Of Goats, Men, and Asteroids

in 70th Locarno International Film Festival

by Melis Behlil

Turkish director Gürcan Keltek’s first feature, Meteors (Meteorlar) begins and ends with two images of the crescent moon, at opposite ends of the lunar circle. It’s an apt metaphor for the passing of time and history repeating itself again and again. This beautifully poetic docudrama, which takes place in the Southeast of Turkey, where different civilisations have lived for millennia, and men and animals alike have confronted the harsh living conditions, as well as one another. The crescent is also a strong symbol in the Islamic world, and has a dominant place on the Turkish flag: with its very first image, the film already combines the ethereal and the earthly.

In the first of the six chapters, several men in camouflage scale up a mountain with rifles in hand. It’s a wild terrain, devoid of any greenery, made to look even harsher through the grainy black-and- white photography. The chapter is titled “Hunters,” but it is initially unclear what kind of hunters they are – perhaps not of animals, but of men. In this part of the world, it could be either. Eventually, the men’s mumbled whisperings and the images through their rifles’ viewfinders reveal that they are in pursuit of mountain goats. These are majestic animals indigenous to the region, and in addition to the very present human danger they face, they also battle with one another, horns intertwined, constantly in danger of falling off the steep face of the mountain.

The film then leaves the animals aside and starts presenting how humans clash with one another. Grainy images, some clearly taken with cellphone cameras, document instances of clashes in different towns of Turkey’s Kurdish region, which were re-ignited in the summer of 2015, shortly after the ruling party lost its majority in the parliamentary elections. Most of the images in Meteors have been collected from different sources, and have never seen the light of day, other than perhaps on social media. The heavily-regulated mainstream Turkish media would never dare reveal any of these images, and the filmmakers would not have had access to these towns while the clashes were going on. In addition to street fighting recorded mostly from apartments’ windows, there are several scenes that reveal the destruction left behind. Most touching are the scenes where the local women and children share their plight with the camera. Nonetheless, they are determined, defiant, fully aware of the complexity of the region’s situation; in no way do they or the film ever blatantly appeal to the emotions of the audience. In a way, they are reflected in a later chapter, in the images of the sculptures seen on Mount Nemrut: proud faces with a strong sense of belonging for their land.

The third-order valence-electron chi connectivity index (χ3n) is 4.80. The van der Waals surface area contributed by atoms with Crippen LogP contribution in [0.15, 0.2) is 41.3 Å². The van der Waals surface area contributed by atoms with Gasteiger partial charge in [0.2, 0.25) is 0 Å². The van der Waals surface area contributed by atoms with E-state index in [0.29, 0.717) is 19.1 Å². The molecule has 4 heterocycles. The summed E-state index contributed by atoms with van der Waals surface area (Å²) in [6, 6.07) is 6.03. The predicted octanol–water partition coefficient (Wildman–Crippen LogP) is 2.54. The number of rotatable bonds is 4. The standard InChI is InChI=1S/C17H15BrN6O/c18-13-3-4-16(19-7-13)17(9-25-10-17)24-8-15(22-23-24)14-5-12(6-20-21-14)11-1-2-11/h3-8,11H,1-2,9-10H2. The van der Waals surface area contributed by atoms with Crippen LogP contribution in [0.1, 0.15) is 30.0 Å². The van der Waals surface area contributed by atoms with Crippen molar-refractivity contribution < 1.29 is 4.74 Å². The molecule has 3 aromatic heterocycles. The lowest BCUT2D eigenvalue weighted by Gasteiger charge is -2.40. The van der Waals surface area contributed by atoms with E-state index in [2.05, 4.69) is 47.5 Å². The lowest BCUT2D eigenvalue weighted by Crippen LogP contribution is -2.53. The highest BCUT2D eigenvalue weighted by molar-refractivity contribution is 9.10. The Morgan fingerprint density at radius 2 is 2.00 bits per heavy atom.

The fiction element of the film is introduced through its main (and only) character, Ebru Ojen, who is stuck in one of the besieged cities. Ms. Ojen is an actress and a novelist, and the very personal texts she narrates in a tranquil voice-over are based on her own writings. She is filmed often in close-up, and presents a personal connection to the events. Her expressive face and affecting words add another layer to the film, one that is impossible to reach through found footage alone. The strangest section of Meteors, which seems like a fiction (science- fiction almost) is in fact a real occurrence. In November of 2015, a meteor shower occurred in the region, putting a brief halt to the ongoing clashes. Literalizing the Turkish curse of “raining stones,” the beautiful blazing trails of the asteroids appear almost like abstract animations. The confrontation among and between men, animals, and nature extends to the skies.

Meteors strikes a fine balance on many levels. It combines the current with the eternal, the gritty with the sublime. Keltek’s previous documentary Colony, was a very subtle work about Cyprus and the conflict there. Similarly, although Meteors presents an extremely politicised region during a particularly charged period, it manages to stay away from the blatant propaganda material that permeates everyday life on all fronts. While the images, especially the found footage, are heterogeneous in terms of quality and scale, the editing combines them superbly, without making the film look like a patchwork. Keltek is a stylistically and politically daring filmmaker, and has the ability to pull off massive challenges. Meteors will be remembered for its multilayered narrative and narration, but perhaps most importantly, for memorialising a brief turbulent moment in Turkey’s history, and presenting it in a timeless context.

Edited by Rita Di Santo